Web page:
Am I right, that as an NHS patient my GP must prescribe for me whatever I want?
Under the NHS regulations your GP must prescribe for you any drugs that he or she feels are needed for your medical care. A patient is entitled to drugs that the GP believes are necessary, not those which the patient feels should be prescribed. GPs are responsible for all prescribing decisions they make and for any consequent monitoring that is needed as a result of the prescription given.
The Department of Health lists all drugs that the NHS is prepared to pay for in a list called the Drug Tariff. It is likely that most, if not all, the drugs you need are available through the NHS, however the Drug Tariff does have exceptions. Some drugs, listed in Schedule 11 will only be offered on the NHS to patients suffering from specified conditions.
Similarly, some products other than drugs, such as gluten free foods or sunblocks, are listed as ‘Borderline Substances’ and may only be prescribed at NHS expense in defined circumstances. Other drugs or substances, listed in Schedule 10, cannot be prescribed at all on the NHS, these include Evening Primrose Oil, many vitamins, bath preparations, cough syrups and expensive brand names of some drugs.
If a drug is not available on the NHS, can my GP write me a private prescription for it?
Any doctor can write a private prescription for a patient if they feel it is clinically appropriate and they are happy to take responsibility for that prescribing decision. Under the NHS regulations, a GP or his deputy can write a private prescription for a patient but cannot charge the patient for writing a private prescription if the patient is registered for NHS care with that GP or any other GP in the same practice.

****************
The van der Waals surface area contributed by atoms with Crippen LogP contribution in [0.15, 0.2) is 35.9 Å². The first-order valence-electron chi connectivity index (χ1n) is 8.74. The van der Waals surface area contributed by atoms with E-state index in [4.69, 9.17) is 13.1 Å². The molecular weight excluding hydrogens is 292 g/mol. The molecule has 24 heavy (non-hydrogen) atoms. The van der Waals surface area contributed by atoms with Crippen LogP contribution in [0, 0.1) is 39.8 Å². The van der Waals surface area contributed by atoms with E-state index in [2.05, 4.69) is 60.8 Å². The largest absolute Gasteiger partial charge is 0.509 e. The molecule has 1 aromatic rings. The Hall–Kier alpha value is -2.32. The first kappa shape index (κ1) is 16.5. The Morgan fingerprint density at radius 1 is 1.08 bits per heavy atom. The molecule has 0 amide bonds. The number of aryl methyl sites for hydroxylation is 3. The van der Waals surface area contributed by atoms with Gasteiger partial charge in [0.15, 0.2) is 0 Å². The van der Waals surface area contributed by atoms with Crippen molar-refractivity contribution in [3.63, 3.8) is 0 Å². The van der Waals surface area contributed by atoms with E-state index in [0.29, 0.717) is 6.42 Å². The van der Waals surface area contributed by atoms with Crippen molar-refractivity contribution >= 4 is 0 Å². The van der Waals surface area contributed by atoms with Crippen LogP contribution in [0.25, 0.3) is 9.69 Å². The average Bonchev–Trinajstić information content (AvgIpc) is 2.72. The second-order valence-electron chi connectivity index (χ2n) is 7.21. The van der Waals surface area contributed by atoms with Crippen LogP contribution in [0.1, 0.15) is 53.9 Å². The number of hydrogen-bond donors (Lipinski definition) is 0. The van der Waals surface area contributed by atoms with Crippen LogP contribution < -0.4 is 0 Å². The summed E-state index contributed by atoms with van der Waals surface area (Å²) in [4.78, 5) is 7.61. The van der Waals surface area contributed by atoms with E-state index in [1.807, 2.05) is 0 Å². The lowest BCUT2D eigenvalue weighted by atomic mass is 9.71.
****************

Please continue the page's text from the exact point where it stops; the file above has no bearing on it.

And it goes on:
The only exceptions to this rule are when an NHS GP writes either a private prescription for:
- Drugs which are being issued solely in anticipation of the onset of an ailment whilst outside the UK, but for which the patient does not require treatment when the medicine is prescribed.
- Drugs issued for the prevention of malaria.
Can my GP supply me with drugs directly rather than going to a pharmacist?
The supply of drugs in the NHS is highly regulated. NHS prescriptions must be dispensed at pharmacies except where a doctor has been granted permission to be a dispensing doctor. This is most likely to happen when there are few, if any, pharmacies in a rural or semi-rural area. The area is then known as a ‘Controlled Area’ and a dispensing doctor is allowed to supply drugs to named patients who live more than one mile from a pharmacy.
Many dispensing doctors can only dispense to some of their patients depending on the position of a pharmacy. All patients have the right to take their prescription to a pharmacy of their choice if they wish to do so.
Malaria chemoprophylaxis - The Department of Health has issued guidance that medication for malaria prophylaxis may not be reimbursed under the NHS and so this should be prescribed privately. A GP may make a charge for the provision of prescriptions for malaria tablets if these are not available ‘over the counter’ at a pharmacy.
A GP, even a dispensing GP, is not allowed to sell any ‘over the counter’ medicines.
Can my GP refuse to give me a prescription that my consultant asked them to provide?